New Wine Harvest Church hosts inaugural farmers market
Aromas of fresh made kettle corn and seasoned Mediterranean fare cooking on a grill waft through the air.
Nestled in a residential neighborhood on East Willock Road in Baldwin Borough, the parking lot at New Wine Harvest Church has rows of fresh produce, meats and take-out dinners ready for purchase.
Home-grown tomatoes, onions and kale, fresh-made raisin bread, chocolate and snow cones are featured in the church's weekly farmers market, in its first year.
“I just like that it's fresh and it's really close to home,” Vickie Layton of Baldwin Borough at last week's kickoff event, as she searched for tomatoes, potatoes and fresh plants to purchase. “I'll buy anything that catches my eye.”
Church leaders started Baldwin Borough's first farmers market in an effort to connect with the community and promote healthy lifestyles, by offering residents a close venue to purchase naturally grown products, said Jim Bindschadler, director of operations.
“We want people to have a healthy spiritual life, a healthy physical life and a healthy mental life,” Bindschadler said.
New Wine Harvest Church, a non-demonominational church, moved to the former Willock Social Club in Baldwin Borough in 2009 from its original location on Old Clairton Road in Pleasant Hills.
Since then, the church has worked to connect with the residents of the borough, Bindschadler said. “A lot of people don't know what we're doing or even that we're here,” he said.
A farmers market seemed like a great way to invite residents to the church property, even if it's just a place for them to hang out and enjoy delicious, fresh food, he said.
“It can be a town center, a gathering place, without a specific agenda,” Bindschadler said.
He spent about six months researching the best ways to implement a farmers market and visited many others in the area to gather ideas.
The New Wine Harvest market has commitments from 15 vendors who sell various products. There are traditional farms and a meat and sweets vendors, and take-home meals are provided by the church's “Chef Lou.”
Lou Sarandos will dish up meals each week that incorporate items vendors sell at the market.
The Food Fusion program makes meals to eat at the market, or for takeout. This also is a test for a plan to sell take-home, family-style meals once or twice a week at the church, Sarandos said.
Some local residents stopped by last week's market on their way home from work. Other visitors came from as far away as White Oak, to support the church function.
That is the spirit of farmers markets, vendors said.
“They're a great community event. We get to know the people, the other vendors, and they get to know us,” said Scott Roach, of Whitehall. He is with Loafers Bread Co. of Wexford, a vendor at the market. “We get to make new friends.”
Stephanie Hacke is a staff writer for Trib Total Media. She can be reached at 412-388-5818.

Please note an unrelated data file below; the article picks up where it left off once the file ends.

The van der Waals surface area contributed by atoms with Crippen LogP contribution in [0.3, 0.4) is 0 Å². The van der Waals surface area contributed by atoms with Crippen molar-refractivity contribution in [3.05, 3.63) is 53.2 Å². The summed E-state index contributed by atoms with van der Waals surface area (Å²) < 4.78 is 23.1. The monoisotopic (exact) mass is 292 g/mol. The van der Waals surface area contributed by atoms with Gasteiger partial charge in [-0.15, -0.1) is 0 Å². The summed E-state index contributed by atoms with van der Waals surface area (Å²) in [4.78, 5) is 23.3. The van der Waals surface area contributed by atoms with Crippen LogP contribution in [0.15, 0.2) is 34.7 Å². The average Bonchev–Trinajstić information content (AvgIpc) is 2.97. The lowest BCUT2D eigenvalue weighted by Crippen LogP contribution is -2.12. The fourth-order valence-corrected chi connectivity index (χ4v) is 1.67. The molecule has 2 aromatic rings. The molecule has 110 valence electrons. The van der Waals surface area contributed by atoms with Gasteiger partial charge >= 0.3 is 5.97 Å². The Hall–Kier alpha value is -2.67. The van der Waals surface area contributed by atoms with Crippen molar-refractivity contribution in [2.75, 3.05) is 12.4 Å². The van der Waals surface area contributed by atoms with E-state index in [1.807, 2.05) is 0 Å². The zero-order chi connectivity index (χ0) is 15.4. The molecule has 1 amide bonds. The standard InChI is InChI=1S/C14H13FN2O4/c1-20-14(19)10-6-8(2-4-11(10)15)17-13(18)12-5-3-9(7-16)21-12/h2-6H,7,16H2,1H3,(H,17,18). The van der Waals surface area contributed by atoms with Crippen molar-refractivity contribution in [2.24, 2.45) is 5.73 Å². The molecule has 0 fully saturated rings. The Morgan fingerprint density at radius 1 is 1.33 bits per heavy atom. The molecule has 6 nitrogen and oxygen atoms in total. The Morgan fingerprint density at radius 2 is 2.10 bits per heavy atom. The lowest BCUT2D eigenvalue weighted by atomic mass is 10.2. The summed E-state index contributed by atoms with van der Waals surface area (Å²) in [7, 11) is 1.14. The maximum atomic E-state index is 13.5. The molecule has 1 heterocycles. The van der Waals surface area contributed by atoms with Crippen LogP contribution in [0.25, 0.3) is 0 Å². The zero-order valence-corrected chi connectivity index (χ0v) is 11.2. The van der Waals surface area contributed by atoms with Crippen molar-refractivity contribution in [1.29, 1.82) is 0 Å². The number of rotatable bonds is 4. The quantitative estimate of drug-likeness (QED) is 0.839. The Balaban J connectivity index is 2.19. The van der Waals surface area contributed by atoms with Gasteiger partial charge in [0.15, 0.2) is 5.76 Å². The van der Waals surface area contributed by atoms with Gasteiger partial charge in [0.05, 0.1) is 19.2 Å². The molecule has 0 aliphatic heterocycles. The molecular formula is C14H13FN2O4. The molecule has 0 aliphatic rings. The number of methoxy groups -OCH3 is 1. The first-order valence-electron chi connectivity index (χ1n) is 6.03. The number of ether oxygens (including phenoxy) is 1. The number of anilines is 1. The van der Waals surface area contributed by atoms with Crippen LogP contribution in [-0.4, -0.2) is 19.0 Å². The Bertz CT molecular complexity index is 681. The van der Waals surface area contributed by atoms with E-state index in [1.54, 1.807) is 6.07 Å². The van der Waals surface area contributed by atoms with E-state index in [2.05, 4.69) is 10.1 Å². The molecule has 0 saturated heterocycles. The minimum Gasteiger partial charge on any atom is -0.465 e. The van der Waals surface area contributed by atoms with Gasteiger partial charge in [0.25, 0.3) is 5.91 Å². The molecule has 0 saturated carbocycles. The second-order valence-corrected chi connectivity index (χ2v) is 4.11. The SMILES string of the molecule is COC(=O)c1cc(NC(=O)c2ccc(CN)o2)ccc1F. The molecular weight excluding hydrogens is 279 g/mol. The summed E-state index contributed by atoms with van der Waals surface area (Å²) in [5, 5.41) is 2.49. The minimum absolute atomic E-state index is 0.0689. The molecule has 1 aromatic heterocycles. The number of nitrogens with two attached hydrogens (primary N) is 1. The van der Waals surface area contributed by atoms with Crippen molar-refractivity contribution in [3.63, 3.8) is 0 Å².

Show commenting policy
TribLive commenting policy
You are solely responsible for your comments and by using TribLive.com you agree to our Terms of Service.
We moderate comments. Our goal is to provide substantive commentary for a general readership. By screening submissions, we provide a space where readers can share intelligent and informed commentary that enhances the quality of our news and information.
While most comments will be posted if they are on-topic and not abusive, moderating decisions are subjective. We will make them as carefully and consistently as we can. Because of the volume of reader comments, we cannot review individual moderation decisions with readers.
We value thoughtful comments representing a range of views that make their point quickly and politely. We make an effort to protect discussions from repeated comments either by the same reader or different readers.
We follow the same standards for taste as the daily newspaper. A few things we won't tolerate: personal attacks, obscenity, vulgarity, profanity (including expletives and letters followed by dashes), commercial promotion, impersonations, incoherence, proselytizing and SHOUTING. Don't include URLs to Web sites.
We do not edit comments. They are either approved or deleted. We reserve the right to edit a comment that is quoted or excerpted in an article. In this case, we may fix spelling and punctuation.
We welcome strong opinions and criticism of our work, but we don't want comments to become bogged down with discussions of our policies and we will moderate accordingly.
We appreciate it when readers and people quoted in articles or blog posts point out errors of fact or emphasis and will investigate all assertions. But these suggestions should be sent via e-mail. To avoid distracting other readers, we won't publish comments that suggest a correction. Instead, corrections will be made in a blog post or in an article.